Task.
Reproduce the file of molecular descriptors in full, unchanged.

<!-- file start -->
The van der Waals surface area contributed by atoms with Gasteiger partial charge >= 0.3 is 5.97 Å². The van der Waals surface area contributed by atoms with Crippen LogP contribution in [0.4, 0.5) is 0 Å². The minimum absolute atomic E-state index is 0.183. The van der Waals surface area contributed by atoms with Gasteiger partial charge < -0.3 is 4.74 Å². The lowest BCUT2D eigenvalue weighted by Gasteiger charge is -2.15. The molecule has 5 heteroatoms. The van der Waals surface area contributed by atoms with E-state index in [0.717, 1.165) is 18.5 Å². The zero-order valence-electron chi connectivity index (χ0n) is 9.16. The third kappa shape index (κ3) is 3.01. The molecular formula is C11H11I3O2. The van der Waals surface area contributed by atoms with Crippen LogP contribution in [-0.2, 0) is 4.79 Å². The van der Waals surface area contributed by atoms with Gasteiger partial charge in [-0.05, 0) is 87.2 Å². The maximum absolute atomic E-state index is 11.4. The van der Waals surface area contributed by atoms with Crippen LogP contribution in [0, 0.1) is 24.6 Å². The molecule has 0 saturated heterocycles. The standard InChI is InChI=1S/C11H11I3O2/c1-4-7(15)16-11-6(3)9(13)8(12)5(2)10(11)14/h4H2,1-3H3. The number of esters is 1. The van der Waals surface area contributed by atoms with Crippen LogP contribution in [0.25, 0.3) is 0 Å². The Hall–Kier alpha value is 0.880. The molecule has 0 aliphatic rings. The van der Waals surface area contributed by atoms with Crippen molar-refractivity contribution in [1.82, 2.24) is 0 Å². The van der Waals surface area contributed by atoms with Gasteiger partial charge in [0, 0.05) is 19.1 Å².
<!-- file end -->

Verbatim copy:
The van der Waals surface area contributed by atoms with Gasteiger partial charge >= 0.3 is 5.97 Å². The van der Waals surface area contributed by atoms with Crippen LogP contribution in [0.4, 0.5) is 0 Å². The minimum absolute atomic E-state index is 0.183. The van der Waals surface area contributed by atoms with Gasteiger partial charge < -0.3 is 4.74 Å². The lowest BCUT2D eigenvalue weighted by Gasteiger charge is -2.15. The molecule has 5 heteroatoms. The van der Waals surface area contributed by atoms with E-state index in [0.717, 1.165) is 18.5 Å². The zero-order valence-electron chi connectivity index (χ0n) is 9.16. The third kappa shape index (κ3) is 3.01. The molecular formula is C11H11I3O2. The van der Waals surface area contributed by atoms with Crippen LogP contribution in [-0.2, 0) is 4.79 Å². The van der Waals surface area contributed by atoms with Gasteiger partial charge in [-0.05, 0) is 87.2 Å². The maximum absolute atomic E-state index is 11.4. The van der Waals surface area contributed by atoms with Crippen LogP contribution in [0, 0.1) is 24.6 Å². The molecule has 0 saturated heterocycles. The standard InChI is InChI=1S/C11H11I3O2/c1-4-7(15)16-11-6(3)9(13)8(12)5(2)10(11)14/h4H2,1-3H3. The number of esters is 1. The van der Waals surface area contributed by atoms with Crippen LogP contribution in [0.25, 0.3) is 0 Å². The Hall–Kier alpha value is 0.880. The molecule has 0 aliphatic rings. The van der Waals surface area contributed by atoms with Crippen molar-refractivity contribution in [1.82, 2.24) is 0 Å². The van der Waals surface area contributed by atoms with Gasteiger partial charge in [0, 0.05) is 19.1 Å².